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  #1  
Old 03-09-2015, 12:58 PM
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Default Heating with Wood

-just came across this site promoting heating with wood:
http://www.wisconsinwoodenergy.org/

-ongoing webinar under "Learning" section
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Old 03-26-2015, 01:29 AM
Mad_Professor Mad_Professor is offline
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You mean you use something else?
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Old 03-31-2015, 01:09 AM
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The EPA and a lot of insurance companies are going to be upset if wood heat is going to enjoy a revival by the "going green" community.

Personally I like it myself, but some biggies don't.
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Old 06-03-2015, 06:23 PM
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I am always surprised when anybody but city slickers heats with something else.
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Old 06-04-2015, 11:12 AM
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EPA isn't as concerned about wood heating as they are particulate matter in the air resulting from poor burning. careless people may under burn or over burn a stove (creating creosote and particles with low burn, or over burn and risk chimney fires), the problem is caused by yahoos who light the fire then don't bother to monitor it. a $10 stove pipe thermometer and regular monitoring solves the problem but people are lazy, so the EPA is trying to force everyone to use fancy stoves that do it for them. creosote also comes from burning green wood, lots of people do it, thats the point of the burnwise program the EPA did.

wood heat is carbon neutral, trees grow by taking carbon from the air, when they die and rot or burn the carbon goes back into the air, unlike oil or coal which is a "fixed" carbon that was removed from the air a long time ago, burning it puts more carbon into the air. and trees regrow unlike coal and oil, soft maple is being studied as a fast rotation fuel crop, having a good balance between growth speed and heat output.

I don't know whats current though, i haven't kept up with my SAF membership in years (SAF, Society of American Foresters)
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Old 06-05-2015, 07:26 AM
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Originally Posted by Setanta View Post
EPA isn't as concerned about wood heating as they are particulate matter in the air resulting from poor burning.
The EPA doesn't care about either point. They are only concerned about power and control and using those points to justify their regs. The differences in air quality between a good furnace and a bad furnace may be measurable by sensitive instruments, but make no difference in their effect on our health or the environment from the practical standpoint.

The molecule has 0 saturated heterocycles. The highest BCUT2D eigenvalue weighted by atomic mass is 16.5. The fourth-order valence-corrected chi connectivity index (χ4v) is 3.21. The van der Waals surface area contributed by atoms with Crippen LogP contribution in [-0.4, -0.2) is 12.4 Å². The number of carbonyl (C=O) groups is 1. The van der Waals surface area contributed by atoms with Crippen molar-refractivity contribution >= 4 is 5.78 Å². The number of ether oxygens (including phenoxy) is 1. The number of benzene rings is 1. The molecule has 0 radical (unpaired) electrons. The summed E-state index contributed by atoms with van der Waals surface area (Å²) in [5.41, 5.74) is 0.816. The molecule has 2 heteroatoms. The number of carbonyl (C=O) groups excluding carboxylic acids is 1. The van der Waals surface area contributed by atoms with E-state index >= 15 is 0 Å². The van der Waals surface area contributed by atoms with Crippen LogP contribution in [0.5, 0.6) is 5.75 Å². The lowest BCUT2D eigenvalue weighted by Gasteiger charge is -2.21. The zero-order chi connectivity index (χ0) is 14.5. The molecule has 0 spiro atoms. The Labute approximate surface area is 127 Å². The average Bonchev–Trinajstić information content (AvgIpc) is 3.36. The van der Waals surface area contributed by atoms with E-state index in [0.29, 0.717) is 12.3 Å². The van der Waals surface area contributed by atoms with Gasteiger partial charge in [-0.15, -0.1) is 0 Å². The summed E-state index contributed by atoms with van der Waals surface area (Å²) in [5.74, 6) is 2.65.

Bureaucracies are famous for ensuring their own existence by creating imaginary problems that need their attention, but, being imaginary, can't be "solved." Thus, we "need" the continued efforts by the bureaucracy to "help us."
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Old 06-05-2015, 01:57 PM
Setanta Male Setanta is offline
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I both agree and disagree, for the most part it doesn't make a practical point on wood heat. the only time it does affect anyone is when they are next door and downwind and have some resperatory problem to begin with. as a tribal forester i had plenty of opportunity to work alongside people from EPA, USFS, state DEC, APHIS and other organizations, i have also seen first hand the devistation wrought by lack of environmental concern. I didn't work with the higher ups who write policy, the guys i worked with were the boots on the ground and they all genuinly cared about the work they did and had very good reasons for doing it.

one example is the recent law prohibiting the transport of firewood over 50 miles except when its been kiln dried. a lot of people were pissed off about it, but it was written to address problems from EAB, an insect that is rapidly working to make all species of ash in north America extinct. besides being a key winter food source (seeds-hard mast) for a number of keystone species the lumber industry is being hit hard, plus the lack of diversity in many cities after they planted all ash trees as street trees in the 50s and 60s means cities full of dead street trees all at once (cheap bulk price on nursry stock and relativly hardy trees).

the bug was brought over from China around 1990, same way dutch elm disease, chestnut blight, white pine blister rust, sudden oak death, gypsy moth and countless other problems get introduced. new infestations over the last 10 years have often had a KOA or other campground near the center, some yahoo cut an infected tree in their yard, threw it in their RV and took it 500 miles when camping, didn't burn it and threw the wood out when they went home. bugs transported like that reproduce and start a new population.

foresters call that bug the green menace, there is no effective treatment, no natural enemy, and no resistance in the ash trees themselves. NY state forests as example are composed of 10% ash trees, so the outbreak can kill 10% of the trees in the state within a 20 year span. foresters and APHIS are now trying to slow the spread, and the firewood transportation ban is meant to stop long distance transporting (while local transport is unaffected).

as a last ditch effort to save genetic diversity the national seed lab in fort collins has been cryogenicly freezing ash seed to store for 200 years or more, hopefully to grow in nurseries and replant when an effective treatment is developed. I worked with the guys from the seed lab (the tribe i worked for has a lot of cultural links to using black ash and put a lot of resources into ensuring black ash would be available for future generations) and APHIS to collect seed samples, essentially a noahs ark against the waves of these bugs.